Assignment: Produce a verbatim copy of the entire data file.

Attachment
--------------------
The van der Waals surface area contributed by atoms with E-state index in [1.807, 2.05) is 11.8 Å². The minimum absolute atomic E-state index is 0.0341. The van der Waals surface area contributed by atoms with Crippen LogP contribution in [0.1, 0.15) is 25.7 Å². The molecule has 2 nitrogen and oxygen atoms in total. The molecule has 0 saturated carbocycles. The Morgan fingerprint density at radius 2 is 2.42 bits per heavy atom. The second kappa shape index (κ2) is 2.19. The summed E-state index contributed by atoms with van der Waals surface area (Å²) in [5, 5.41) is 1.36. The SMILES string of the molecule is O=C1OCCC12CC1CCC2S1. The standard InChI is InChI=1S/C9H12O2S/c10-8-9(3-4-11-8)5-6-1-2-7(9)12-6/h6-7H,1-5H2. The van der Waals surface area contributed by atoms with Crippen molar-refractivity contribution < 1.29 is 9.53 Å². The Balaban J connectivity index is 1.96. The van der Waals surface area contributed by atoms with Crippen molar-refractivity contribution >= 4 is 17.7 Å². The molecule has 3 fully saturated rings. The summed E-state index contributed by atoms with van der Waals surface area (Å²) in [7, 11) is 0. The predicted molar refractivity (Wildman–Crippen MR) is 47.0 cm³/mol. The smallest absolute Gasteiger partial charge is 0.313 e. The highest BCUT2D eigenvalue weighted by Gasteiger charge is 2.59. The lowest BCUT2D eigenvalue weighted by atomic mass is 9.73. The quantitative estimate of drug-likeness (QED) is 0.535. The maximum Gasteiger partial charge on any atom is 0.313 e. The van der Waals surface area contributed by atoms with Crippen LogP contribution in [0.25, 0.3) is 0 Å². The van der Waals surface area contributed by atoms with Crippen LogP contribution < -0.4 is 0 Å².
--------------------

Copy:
The van der Waals surface area contributed by atoms with E-state index in [1.807, 2.05) is 11.8 Å². The minimum absolute atomic E-state index is 0.0341. The van der Waals surface area contributed by atoms with Crippen LogP contribution in [0.1, 0.15) is 25.7 Å². The molecule has 2 nitrogen and oxygen atoms in total. The molecule has 0 saturated carbocycles. The Morgan fingerprint density at radius 2 is 2.42 bits per heavy atom. The second kappa shape index (κ2) is 2.19. The summed E-state index contributed by atoms with van der Waals surface area (Å²) in [5, 5.41) is 1.36. The SMILES string of the molecule is O=C1OCCC12CC1CCC2S1. The standard InChI is InChI=1S/C9H12O2S/c10-8-9(3-4-11-8)5-6-1-2-7(9)12-6/h6-7H,1-5H2. The van der Waals surface area contributed by atoms with Crippen molar-refractivity contribution < 1.29 is 9.53 Å². The Balaban J connectivity index is 1.96. The van der Waals surface area contributed by atoms with Crippen molar-refractivity contribution >= 4 is 17.7 Å². The molecule has 3 fully saturated rings. The summed E-state index contributed by atoms with van der Waals surface area (Å²) in [7, 11) is 0. The predicted molar refractivity (Wildman–Crippen MR) is 47.0 cm³/mol. The smallest absolute Gasteiger partial charge is 0.313 e. The highest BCUT2D eigenvalue weighted by Gasteiger charge is 2.59. The lowest BCUT2D eigenvalue weighted by atomic mass is 9.73. The quantitative estimate of drug-likeness (QED) is 0.535. The maximum Gasteiger partial charge on any atom is 0.313 e. The van der Waals surface area contributed by atoms with Crippen LogP contribution in [0.25, 0.3) is 0 Å². The van der Waals surface area contributed by atoms with Crippen LogP contribution < -0.4 is 0 Å².